Cybercrime thrives amid lack of national data security standards for retailers

by. B. Dan Berger

Six months ago, the nation first learned of what is one of the largest breaches of consumer data in American history when news broke of a massive data breach at Target stores during the holiday shopping season. In the time since, the absence of action to create national data security standards for retailers has allowed cybercriminals to enjoy an open season on consumer data. Unfortunately, both consumers and their financial institutions, like credit unions, are paying the price.

Six months after the Target data breach, the statistics are staggering:

• Since Target’s data breach, there has been a major data breach discovered almost every month, with breaches reported at Michaels Stores, Sally Beauty Supply, Neiman Marcus, AOL, eBay, and P.F Chang’s Chinese Bistro.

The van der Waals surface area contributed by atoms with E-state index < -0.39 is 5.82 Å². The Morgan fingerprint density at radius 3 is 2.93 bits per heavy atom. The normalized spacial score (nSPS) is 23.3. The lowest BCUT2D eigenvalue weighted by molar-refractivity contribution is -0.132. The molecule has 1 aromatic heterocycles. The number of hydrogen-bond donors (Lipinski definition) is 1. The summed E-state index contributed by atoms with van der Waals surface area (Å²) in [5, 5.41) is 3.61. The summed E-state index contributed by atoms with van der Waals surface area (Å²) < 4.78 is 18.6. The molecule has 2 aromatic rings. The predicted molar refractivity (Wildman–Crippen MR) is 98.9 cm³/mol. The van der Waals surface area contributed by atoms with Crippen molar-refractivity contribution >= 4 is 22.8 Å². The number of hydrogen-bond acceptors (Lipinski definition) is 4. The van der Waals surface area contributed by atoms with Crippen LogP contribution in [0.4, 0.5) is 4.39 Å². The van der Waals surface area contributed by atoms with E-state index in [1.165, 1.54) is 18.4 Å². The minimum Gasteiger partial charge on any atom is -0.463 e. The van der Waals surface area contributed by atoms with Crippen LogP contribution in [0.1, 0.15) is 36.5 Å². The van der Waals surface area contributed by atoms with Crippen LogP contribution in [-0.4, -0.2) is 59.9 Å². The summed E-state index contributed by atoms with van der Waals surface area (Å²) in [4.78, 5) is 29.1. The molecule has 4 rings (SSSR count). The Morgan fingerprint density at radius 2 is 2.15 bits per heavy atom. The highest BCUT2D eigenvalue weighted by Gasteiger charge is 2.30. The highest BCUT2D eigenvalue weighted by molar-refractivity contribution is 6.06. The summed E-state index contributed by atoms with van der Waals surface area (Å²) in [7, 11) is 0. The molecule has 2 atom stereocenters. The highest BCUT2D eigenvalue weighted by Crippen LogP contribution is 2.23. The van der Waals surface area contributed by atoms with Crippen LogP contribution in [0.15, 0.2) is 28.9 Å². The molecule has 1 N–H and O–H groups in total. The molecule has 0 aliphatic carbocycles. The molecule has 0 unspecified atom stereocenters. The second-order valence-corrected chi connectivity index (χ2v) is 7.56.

• Based on a recent Ponemon Institute survey, an estimated 47 percent of all American adults have been affected by data breaches over the last year, with an estimated 432 million online accounts being affected.
• According to the Identity Theft Resource Center, there were more than 600 reported data breaches in 2013 – a 30 percent increase over 2012.
• A recent Javelin Strategy & Research report (December 2013) found that financial institutions are doing a much better job than retailers when it comes to credit card security.

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